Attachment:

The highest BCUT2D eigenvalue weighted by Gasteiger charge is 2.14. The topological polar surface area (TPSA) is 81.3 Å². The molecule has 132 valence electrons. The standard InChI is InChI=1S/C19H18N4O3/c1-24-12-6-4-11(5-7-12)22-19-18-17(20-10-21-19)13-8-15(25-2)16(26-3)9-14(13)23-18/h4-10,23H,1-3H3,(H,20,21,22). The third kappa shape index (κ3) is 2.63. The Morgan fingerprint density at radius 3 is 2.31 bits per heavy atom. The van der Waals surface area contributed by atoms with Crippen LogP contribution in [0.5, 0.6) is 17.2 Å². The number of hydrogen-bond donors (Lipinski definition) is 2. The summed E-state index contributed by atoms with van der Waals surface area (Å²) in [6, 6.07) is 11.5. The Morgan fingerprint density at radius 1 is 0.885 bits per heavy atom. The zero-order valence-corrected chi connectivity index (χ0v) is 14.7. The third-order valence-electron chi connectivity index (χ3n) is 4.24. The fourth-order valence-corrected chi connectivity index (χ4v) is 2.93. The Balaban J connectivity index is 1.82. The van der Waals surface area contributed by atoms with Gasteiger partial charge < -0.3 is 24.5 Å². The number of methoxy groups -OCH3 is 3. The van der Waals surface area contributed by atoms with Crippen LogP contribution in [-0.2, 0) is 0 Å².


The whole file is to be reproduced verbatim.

The highest BCUT2D eigenvalue weighted by Gasteiger charge is 2.14. The topological polar surface area (TPSA) is 81.3 Å². The molecule has 132 valence electrons. The standard InChI is InChI=1S/C19H18N4O3/c1-24-12-6-4-11(5-7-12)22-19-18-17(20-10-21-19)13-8-15(25-2)16(26-3)9-14(13)23-18/h4-10,23H,1-3H3,(H,20,21,22). The third kappa shape index (κ3) is 2.63. The Morgan fingerprint density at radius 3 is 2.31 bits per heavy atom. The van der Waals surface area contributed by atoms with Crippen LogP contribution in [0.5, 0.6) is 17.2 Å². The number of hydrogen-bond donors (Lipinski definition) is 2. The summed E-state index contributed by atoms with van der Waals surface area (Å²) in [6, 6.07) is 11.5. The Morgan fingerprint density at radius 1 is 0.885 bits per heavy atom. The zero-order valence-corrected chi connectivity index (χ0v) is 14.7. The third-order valence-electron chi connectivity index (χ3n) is 4.24. The fourth-order valence-corrected chi connectivity index (χ4v) is 2.93. The Balaban J connectivity index is 1.82. The van der Waals surface area contributed by atoms with Gasteiger partial charge < -0.3 is 24.5 Å². The number of methoxy groups -OCH3 is 3. The van der Waals surface area contributed by atoms with Crippen LogP contribution in [-0.2, 0) is 0 Å².